Hector and Esmeralda Serpas wanted a church that spoke their native Spanish, but that also helped quench their thirst for more knowledge about God.
One night Hector found the website for La Cosecha, a Hispanic Grace Brethren Church in Lancaster, Calif. He clicked on a link to listen to the sermons. “I liked what I heard,” he remembers. “The teaching was very easy to understand. It was very practical.”
And, the sermons were in Spanish.
The next Sunday, they visited the church’s worship service and almost immediately realized they’d found a home. Hector, 40, enrolled in a theology class, also taught in Spanish, which was scheduled to meet the next week.
“It was something I’d been searching for,” he notes. As the class progressed, he’d share what he learned with his wife. “We realized we had never been taught that way,” he adds.
Esmeralda, 36, who came to the U.S. as a teenager, has been instrumental in beginning an intercessory prayer group at La Cosecha. She makes certain the various needs of the church and its members and staff are prayed for on a regular basis.
“I love that communication with God,” she says. “To me, it’s a blessing, a privilege.”
The El Salvadorian natives are typical of many of the people who are part of La Cosecha, which has been meeting in the Antelope Valley for more than three years. Hector, who moved to San Francisco as a child with his family, works for a radio company in Los Angeles more than an hour away. Esmeralda is a stay-at-home mom. They are striving to raise their children, ages 4, 6, and 8, to love and serve God. They also feel most comfortable in a Spanish-speaking church, even though they’ve worshiped with English-speaking congregations.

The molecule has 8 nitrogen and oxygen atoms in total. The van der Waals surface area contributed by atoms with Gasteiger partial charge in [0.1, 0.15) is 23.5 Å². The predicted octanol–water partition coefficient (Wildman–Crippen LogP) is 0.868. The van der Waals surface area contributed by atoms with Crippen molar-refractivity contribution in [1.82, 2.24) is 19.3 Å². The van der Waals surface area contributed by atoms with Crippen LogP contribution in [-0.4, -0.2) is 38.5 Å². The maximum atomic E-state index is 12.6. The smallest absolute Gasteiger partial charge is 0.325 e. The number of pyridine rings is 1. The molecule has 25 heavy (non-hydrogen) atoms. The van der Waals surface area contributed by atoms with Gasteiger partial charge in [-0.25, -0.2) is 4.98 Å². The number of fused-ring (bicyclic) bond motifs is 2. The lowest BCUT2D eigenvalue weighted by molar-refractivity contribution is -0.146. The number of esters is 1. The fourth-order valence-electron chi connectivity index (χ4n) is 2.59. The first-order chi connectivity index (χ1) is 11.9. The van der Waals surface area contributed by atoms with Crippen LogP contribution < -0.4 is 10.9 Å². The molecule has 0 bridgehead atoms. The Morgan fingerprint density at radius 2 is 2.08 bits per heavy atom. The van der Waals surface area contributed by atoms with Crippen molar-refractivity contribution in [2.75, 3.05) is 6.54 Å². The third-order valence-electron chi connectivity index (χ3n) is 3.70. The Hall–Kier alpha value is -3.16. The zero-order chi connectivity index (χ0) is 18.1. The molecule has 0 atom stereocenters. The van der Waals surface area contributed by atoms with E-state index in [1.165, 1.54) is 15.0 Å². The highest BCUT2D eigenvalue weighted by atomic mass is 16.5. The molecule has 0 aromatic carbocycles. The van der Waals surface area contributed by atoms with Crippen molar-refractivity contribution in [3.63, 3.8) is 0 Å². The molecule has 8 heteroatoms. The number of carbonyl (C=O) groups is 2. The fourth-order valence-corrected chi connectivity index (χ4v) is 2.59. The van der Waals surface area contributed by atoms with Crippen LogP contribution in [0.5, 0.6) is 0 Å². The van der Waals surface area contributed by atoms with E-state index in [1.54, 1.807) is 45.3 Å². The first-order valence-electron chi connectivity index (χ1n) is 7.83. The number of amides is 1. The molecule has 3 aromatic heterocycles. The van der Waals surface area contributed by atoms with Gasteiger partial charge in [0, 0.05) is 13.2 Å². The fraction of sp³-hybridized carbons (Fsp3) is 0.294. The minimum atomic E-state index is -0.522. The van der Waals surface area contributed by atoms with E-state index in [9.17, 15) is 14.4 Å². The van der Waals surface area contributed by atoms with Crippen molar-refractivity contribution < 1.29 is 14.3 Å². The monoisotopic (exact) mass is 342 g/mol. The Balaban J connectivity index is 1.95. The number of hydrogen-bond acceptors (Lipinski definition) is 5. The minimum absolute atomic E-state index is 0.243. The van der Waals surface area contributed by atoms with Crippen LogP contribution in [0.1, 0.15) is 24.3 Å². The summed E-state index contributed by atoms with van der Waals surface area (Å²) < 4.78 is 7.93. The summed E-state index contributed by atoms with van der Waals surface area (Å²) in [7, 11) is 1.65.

“It’s their culture,” explains Pastor Oscar Chavez, a native of Honduras and west coast director for Go2 Church Planting Ministries. “When we come from our countries, we feel abandoned, even though we were the ones who abandoned our countries. We want to be accepted.”
He stresses that more than 44 million Hispanics from around the world make their home in the United States. “That makes the U.S. the biggest Spanish-speaking mission field after Latin America,” he says.
He finds that Spanish-speaking people are open to the Gospel because they are away from what they know. “They are vulnerable,” he says. “If we don’t reach them, the cults will.”
The Serpas know the benefits of being involved in La Cosecha and they share that with others. “The teaching is solid,” says Hector. “It is based on the Bible and not what a man thinks.”